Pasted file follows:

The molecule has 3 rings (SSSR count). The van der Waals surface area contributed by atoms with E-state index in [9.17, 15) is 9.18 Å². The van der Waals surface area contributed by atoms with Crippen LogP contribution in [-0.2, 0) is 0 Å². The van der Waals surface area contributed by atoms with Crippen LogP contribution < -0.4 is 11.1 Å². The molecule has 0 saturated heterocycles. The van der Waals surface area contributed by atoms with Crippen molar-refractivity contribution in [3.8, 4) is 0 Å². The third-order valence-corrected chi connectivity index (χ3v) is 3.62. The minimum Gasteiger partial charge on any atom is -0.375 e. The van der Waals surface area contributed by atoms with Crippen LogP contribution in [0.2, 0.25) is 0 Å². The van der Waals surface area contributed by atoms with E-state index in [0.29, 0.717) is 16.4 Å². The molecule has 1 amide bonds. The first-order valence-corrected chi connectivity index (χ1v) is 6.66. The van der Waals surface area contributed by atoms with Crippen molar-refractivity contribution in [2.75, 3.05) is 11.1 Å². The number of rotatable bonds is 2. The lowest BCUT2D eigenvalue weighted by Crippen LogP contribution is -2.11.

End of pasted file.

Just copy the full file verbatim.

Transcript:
The molecule has 3 rings (SSSR count). The van der Waals surface area contributed by atoms with E-state index in [9.17, 15) is 9.18 Å². The van der Waals surface area contributed by atoms with Crippen LogP contribution in [-0.2, 0) is 0 Å². The van der Waals surface area contributed by atoms with Crippen LogP contribution < -0.4 is 11.1 Å². The molecule has 0 saturated heterocycles. The van der Waals surface area contributed by atoms with Crippen molar-refractivity contribution in [3.8, 4) is 0 Å². The third-order valence-corrected chi connectivity index (χ3v) is 3.62. The minimum Gasteiger partial charge on any atom is -0.375 e. The van der Waals surface area contributed by atoms with Crippen LogP contribution in [0.2, 0.25) is 0 Å². The van der Waals surface area contributed by atoms with E-state index in [0.29, 0.717) is 16.4 Å². The molecule has 1 amide bonds. The first-order valence-corrected chi connectivity index (χ1v) is 6.66. The van der Waals surface area contributed by atoms with Crippen molar-refractivity contribution in [2.75, 3.05) is 11.1 Å². The number of rotatable bonds is 2. The lowest BCUT2D eigenvalue weighted by Crippen LogP contribution is -2.11.